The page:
v. State, 76 Md. App. 250, 267 (1988) (E. 15). Instead of acknowledging the six
categories in which the withheld evidence fell, the Court of Special Appeals
erroneously concluded that the evidence "seem(ed) to fall into two
categories — complaints by Brooke and some of the other children of abuse by
persons other than Ms. Craig, and impressions of Ms. Burke of Brooke's
It should be noted that the Court of Special Appeals
criticized present counsel for not calling certain witnesses at the Motion for
New Trial Hearings to further develop the materiality of the evidence discovered
by post trial subpoena. The Court evidently overlooked the fact that Judge Kane
arbitrarily ended Mrs. Craig's presentation of evidence at the Motion for New
Trial Hearings in the middle of present counsel's examination of Mr. Kolodner,
solely on the ground that continuing the hearing would interfere with the
court's personal schedule, and did not permit present counsel to complete his
examination of Mr. Kolodner or of Ms. O'Donnell, or to call any further
witnesses on the Motion.
The evidence was clearly exculpatory and material. Short of a
belief in the Perry Mason philosophy which defines exculpatory as statements by
a third party admitting the crime, this evidence was as exculpatory as it ever
gets. One could hardly suggest that such quantity of independent evidence of
other equally probable sources of Brooke's injury could not have affected the
outcome of the trial. A skillful defense lawyer would have been able to utilize
this evidence to create a reasonable doubt that Mrs. Craig was guilty of the
alleged abusive acts. The defense could have successfully argued that Jamal's,
"Roger's," Mika's, Amy Yeager's or others' behavior could have
explained Brooke Etze's enlarged vagina and the internal scar instead of having
no independently supported explanation, the position in which Mrs. Craig found
herself at trial because this evidence was improperly withheld.
The reports that Brooke identified "Roger" as the
perpetrator of the abuse, that "Brooke identified Mika as the perpetrator
to Dr. Shubin," that "Stacy" and "Amy Yeager" both
touched her with a stick on her private parts, that the children brought sticks
to school and put them on the chairs and "maybe that is how she got
hurt," that she got bitten by Chris and other kids on the private parts on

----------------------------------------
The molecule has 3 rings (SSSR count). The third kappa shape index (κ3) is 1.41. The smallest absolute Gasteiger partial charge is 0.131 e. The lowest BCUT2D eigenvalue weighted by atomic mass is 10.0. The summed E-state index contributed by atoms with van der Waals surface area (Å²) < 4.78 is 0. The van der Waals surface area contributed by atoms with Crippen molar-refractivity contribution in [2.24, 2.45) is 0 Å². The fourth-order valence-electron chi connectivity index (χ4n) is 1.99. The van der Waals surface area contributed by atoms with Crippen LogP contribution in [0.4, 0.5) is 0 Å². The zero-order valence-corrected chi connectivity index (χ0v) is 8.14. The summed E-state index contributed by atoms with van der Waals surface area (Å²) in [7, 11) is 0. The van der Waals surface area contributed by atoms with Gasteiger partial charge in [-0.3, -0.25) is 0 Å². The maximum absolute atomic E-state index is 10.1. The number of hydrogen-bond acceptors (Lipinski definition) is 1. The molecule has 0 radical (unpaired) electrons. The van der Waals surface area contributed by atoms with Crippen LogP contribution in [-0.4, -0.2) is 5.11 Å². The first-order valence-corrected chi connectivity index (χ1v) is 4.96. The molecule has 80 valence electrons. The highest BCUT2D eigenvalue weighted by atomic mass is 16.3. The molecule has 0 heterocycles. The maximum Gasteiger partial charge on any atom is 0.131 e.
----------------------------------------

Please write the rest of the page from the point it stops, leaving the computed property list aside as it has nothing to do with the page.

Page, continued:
her vagina each could have independently explained how Brooke's vagina was
injured and offered an alternative, not an additional, explanation to the
State's contention that Brooke's injury was caused by Ms. Craig. The argument is
obvious and a reasonable jury could have accepted it.
A reasonable jury could have chosen to believe that the reason that the statement that "Brooke identified
Mika as the perpetrator to Dr. Shubin" appeared in Mary Burke's handwritten
note to DSS worker Fred Levi was because that was what Brooke actually said to
Dr. Shubin. Likewise, a jury could have reasonably concluded that
"Roger," rather than Ms. Craig, was the perpetrator of the abuse, a
characterization adopted at that time by the very agency investigating the
allegations by Brooke.
The jury could have believed Ms. Burke's observation to DSS
worker Kathy McKone that "reality and fantasy are mixed up for this child
(Brooke)," or her testimony at the hearing on the motion for new trial that
this statement was an accurate assessment of her opinion of Brooke at the time
Brooke made these allegations. The jury could have reasonably chosen to infer
from these observations, affirmed subsequently by Ms. Burke, that Brooke was so
impaired during the time frame of her accusations about Mrs. Craig and the
alleged offense that she could not separate reality from fantasy and thus was
As to DSS worker Fred Levi's notes that Brooke was asked the
question "Did Mrs. C. hurt you in your private parts?" and her answer
that "Yes — she sometime hit us on the arm', and that "I don't remember
how they hurt my private parts" (identifying her arm as her "private
parts"), it is obvious that a reasonable jury could have concluded that if
Brooke did not know that "private parts" were her vagina, her
subsequent statements about what Mrs. Craig did to her private parts — meaning "vagina" —
were not believable.
A reasonable jury could have believed Mary Burke's testimony
that Brooke told her mother that Mrs. Craig hit her with a rock, not a stick,